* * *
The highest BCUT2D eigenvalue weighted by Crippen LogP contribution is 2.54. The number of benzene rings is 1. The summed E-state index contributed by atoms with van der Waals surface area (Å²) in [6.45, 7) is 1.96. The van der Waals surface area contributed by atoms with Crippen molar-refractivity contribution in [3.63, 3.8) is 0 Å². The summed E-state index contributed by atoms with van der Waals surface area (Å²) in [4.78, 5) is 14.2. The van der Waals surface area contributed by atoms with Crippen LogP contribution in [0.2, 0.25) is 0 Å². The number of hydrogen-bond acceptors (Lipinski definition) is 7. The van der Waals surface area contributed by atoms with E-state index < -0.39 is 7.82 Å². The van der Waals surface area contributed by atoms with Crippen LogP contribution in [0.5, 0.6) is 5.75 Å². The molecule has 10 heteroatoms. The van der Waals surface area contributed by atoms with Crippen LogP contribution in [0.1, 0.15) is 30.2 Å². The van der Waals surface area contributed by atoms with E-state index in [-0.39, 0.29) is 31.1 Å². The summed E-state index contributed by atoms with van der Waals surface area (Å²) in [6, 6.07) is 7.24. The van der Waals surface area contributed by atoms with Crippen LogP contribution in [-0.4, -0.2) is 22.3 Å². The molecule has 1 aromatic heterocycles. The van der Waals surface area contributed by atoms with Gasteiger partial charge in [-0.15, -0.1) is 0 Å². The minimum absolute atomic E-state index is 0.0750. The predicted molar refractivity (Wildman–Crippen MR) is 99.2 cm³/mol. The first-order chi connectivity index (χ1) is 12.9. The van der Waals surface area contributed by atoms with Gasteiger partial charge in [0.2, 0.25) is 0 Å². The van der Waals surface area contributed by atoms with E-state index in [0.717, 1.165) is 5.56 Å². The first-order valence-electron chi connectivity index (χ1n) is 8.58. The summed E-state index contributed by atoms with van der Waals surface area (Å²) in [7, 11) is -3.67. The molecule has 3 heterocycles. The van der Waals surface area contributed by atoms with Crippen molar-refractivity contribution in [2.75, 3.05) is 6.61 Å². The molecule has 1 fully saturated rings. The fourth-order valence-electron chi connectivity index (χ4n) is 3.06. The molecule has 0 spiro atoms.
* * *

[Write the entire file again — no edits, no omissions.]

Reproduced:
The highest BCUT2D eigenvalue weighted by Crippen LogP contribution is 2.54. The number of benzene rings is 1. The summed E-state index contributed by atoms with van der Waals surface area (Å²) in [6.45, 7) is 1.96. The van der Waals surface area contributed by atoms with Crippen molar-refractivity contribution in [3.63, 3.8) is 0 Å². The summed E-state index contributed by atoms with van der Waals surface area (Å²) in [4.78, 5) is 14.2. The van der Waals surface area contributed by atoms with Crippen LogP contribution in [0.2, 0.25) is 0 Å². The number of hydrogen-bond acceptors (Lipinski definition) is 7. The van der Waals surface area contributed by atoms with E-state index < -0.39 is 7.82 Å². The van der Waals surface area contributed by atoms with Crippen LogP contribution in [0.5, 0.6) is 5.75 Å². The molecule has 10 heteroatoms. The van der Waals surface area contributed by atoms with Crippen LogP contribution in [0.1, 0.15) is 30.2 Å². The van der Waals surface area contributed by atoms with E-state index in [-0.39, 0.29) is 31.1 Å². The summed E-state index contributed by atoms with van der Waals surface area (Å²) in [6, 6.07) is 7.24. The van der Waals surface area contributed by atoms with Crippen LogP contribution in [-0.4, -0.2) is 22.3 Å². The molecule has 1 aromatic heterocycles. The van der Waals surface area contributed by atoms with Gasteiger partial charge in [-0.15, -0.1) is 0 Å². The minimum absolute atomic E-state index is 0.0750. The predicted molar refractivity (Wildman–Crippen MR) is 99.2 cm³/mol. The first-order chi connectivity index (χ1) is 12.9. The van der Waals surface area contributed by atoms with Gasteiger partial charge in [0.2, 0.25) is 0 Å². The van der Waals surface area contributed by atoms with E-state index in [0.717, 1.165) is 5.56 Å². The first-order valence-electron chi connectivity index (χ1n) is 8.58. The summed E-state index contributed by atoms with van der Waals surface area (Å²) in [7, 11) is -3.67. The molecule has 3 heterocycles. The van der Waals surface area contributed by atoms with Crippen molar-refractivity contribution in [2.75, 3.05) is 6.61 Å². The molecule has 1 fully saturated rings. The fourth-order valence-electron chi connectivity index (χ4n) is 3.06. The molecule has 0 spiro atoms.